For those who have already left and those who are left behind, war leaves indelible scars. There are countriesand organizations that have continued this war for about 18 years, primarily the U.S. and Afghanistan's rebels, the Taliban. After constant battles and numerous bloodbaths, the U.S. and Taliban finally signed a peace agreement on February 29th, ending more than 18 years of armed conflict. The United States has vowed to take a step closer to peace, promising to withdraw both U.S. and its allies from Afghanistan within 14 months. However, the Afghan government have expressed concern over the peace agreement. Let's take a look at the present, past and future of the 18-year war. Also, think about what the peace treaty means and what they are concerned about.
The Present - What Is the Key Point of Peace Treaty Between U.S. and Taliban?
On February 29th, 2020, representatives of the U.S. and Afghan militant groups Taliban met in Doha, Qatar, and signed a peace agreement. The U.S. has continued the Afghan war for nearly two decades since the 9/11 attacksin 2001. However, President Trump has been pushing for a peace agreement since 2018 as he pledged to withdraw the troops from the region, citing huge war costs. The long negotiations that have been pushing and pulling each other for the past 18 years have finally come to reality. This agreement is made up of three parts in total. Part 1 is what the U.S. should do, part 2 is what the Taliban should do. Part 3 calls for the United States to send a peace agreement to the U.N. Security Council to guarantee its effectiveness and implementation, and provide economic assistance to the next Afghan government to be established under internal negotiations between the Afghan government and the Taliban.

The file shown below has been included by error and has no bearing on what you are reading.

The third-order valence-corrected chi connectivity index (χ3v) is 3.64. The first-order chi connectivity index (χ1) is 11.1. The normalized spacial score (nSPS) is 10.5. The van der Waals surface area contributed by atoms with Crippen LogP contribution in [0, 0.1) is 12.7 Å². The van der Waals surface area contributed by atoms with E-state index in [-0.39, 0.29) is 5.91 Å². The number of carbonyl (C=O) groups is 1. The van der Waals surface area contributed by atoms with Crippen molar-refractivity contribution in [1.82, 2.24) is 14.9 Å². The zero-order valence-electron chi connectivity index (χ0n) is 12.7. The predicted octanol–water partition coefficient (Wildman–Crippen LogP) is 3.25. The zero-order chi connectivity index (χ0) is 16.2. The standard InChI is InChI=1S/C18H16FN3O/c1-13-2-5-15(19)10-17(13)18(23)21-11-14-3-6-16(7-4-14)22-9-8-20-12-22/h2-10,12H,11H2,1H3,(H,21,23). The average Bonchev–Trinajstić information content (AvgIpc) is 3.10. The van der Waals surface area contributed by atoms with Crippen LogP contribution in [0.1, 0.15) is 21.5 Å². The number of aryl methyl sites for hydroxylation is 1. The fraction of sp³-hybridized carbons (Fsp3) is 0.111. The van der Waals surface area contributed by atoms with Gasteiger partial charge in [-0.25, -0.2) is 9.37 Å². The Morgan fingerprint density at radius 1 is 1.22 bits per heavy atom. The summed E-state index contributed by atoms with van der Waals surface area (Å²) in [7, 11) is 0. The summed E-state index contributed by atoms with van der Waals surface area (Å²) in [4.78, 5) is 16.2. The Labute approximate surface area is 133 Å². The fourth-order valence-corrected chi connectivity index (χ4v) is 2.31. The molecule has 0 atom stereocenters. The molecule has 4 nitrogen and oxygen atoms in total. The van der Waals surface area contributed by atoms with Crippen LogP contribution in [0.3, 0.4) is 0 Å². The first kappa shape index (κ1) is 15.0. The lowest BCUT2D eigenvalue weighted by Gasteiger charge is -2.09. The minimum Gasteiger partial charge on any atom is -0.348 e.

When we look more thoroughly through the agreement, the Taliban promised not to let extreme militant groups attack the United States and its allies in Afghanistan. In return, the U.S. promised to withdraw all U.S. and NATO (North Atlantic Treaty Organization) international allies within 14 months. The U.S. military said it plans to reduce the number of Afghantroops from the current 12,000 to 8,600 within the next 135 days, and U.S. Secretary of State Pompeo called the agreement a "test to achieve lasting peace." In particular, he said, "The agreement between the U.S. and the Taliban has created conditions for Afghanistan to achieve peace. We have to cut ties with al-Qaeda and keep our promise to continue the fight against the Islamic State (IS)." He added a warning that if the Taliban fail to abide by the agreement theU.S. will do everything necessary for security. The peace agreement between the two countries seemed to mean peace, showing the end of a long war.